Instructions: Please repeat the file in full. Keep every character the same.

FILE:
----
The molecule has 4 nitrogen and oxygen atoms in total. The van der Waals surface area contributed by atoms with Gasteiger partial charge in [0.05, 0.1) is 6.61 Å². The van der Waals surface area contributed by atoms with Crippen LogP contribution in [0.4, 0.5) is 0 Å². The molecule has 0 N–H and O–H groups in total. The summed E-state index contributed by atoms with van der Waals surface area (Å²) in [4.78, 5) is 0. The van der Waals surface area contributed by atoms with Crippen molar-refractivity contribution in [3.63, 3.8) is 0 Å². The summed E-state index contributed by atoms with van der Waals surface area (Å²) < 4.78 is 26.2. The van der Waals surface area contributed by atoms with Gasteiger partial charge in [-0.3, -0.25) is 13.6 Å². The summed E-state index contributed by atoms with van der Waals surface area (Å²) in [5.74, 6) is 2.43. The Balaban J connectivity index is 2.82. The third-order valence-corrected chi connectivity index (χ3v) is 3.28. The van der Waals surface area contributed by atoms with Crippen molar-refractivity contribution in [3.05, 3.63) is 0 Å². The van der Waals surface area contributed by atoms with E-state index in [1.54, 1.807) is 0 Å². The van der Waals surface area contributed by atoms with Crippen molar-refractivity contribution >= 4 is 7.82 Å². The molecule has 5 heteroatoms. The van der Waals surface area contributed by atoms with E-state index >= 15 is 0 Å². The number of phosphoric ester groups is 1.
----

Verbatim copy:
The molecule has 4 nitrogen and oxygen atoms in total. The van der Waals surface area contributed by atoms with Gasteiger partial charge in [0.05, 0.1) is 6.61 Å². The van der Waals surface area contributed by atoms with Crippen LogP contribution in [0.4, 0.5) is 0 Å². The molecule has 0 N–H and O–H groups in total. The summed E-state index contributed by atoms with van der Waals surface area (Å²) in [4.78, 5) is 0. The van der Waals surface area contributed by atoms with Crippen molar-refractivity contribution in [3.63, 3.8) is 0 Å². The summed E-state index contributed by atoms with van der Waals surface area (Å²) < 4.78 is 26.2. The van der Waals surface area contributed by atoms with Gasteiger partial charge in [-0.3, -0.25) is 13.6 Å². The summed E-state index contributed by atoms with van der Waals surface area (Å²) in [5.74, 6) is 2.43. The Balaban J connectivity index is 2.82. The third-order valence-corrected chi connectivity index (χ3v) is 3.28. The van der Waals surface area contributed by atoms with Crippen molar-refractivity contribution in [3.05, 3.63) is 0 Å². The van der Waals surface area contributed by atoms with E-state index in [1.54, 1.807) is 0 Å². The van der Waals surface area contributed by atoms with Crippen molar-refractivity contribution >= 4 is 7.82 Å². The molecule has 5 heteroatoms. The van der Waals surface area contributed by atoms with E-state index >= 15 is 0 Å². The number of phosphoric ester groups is 1.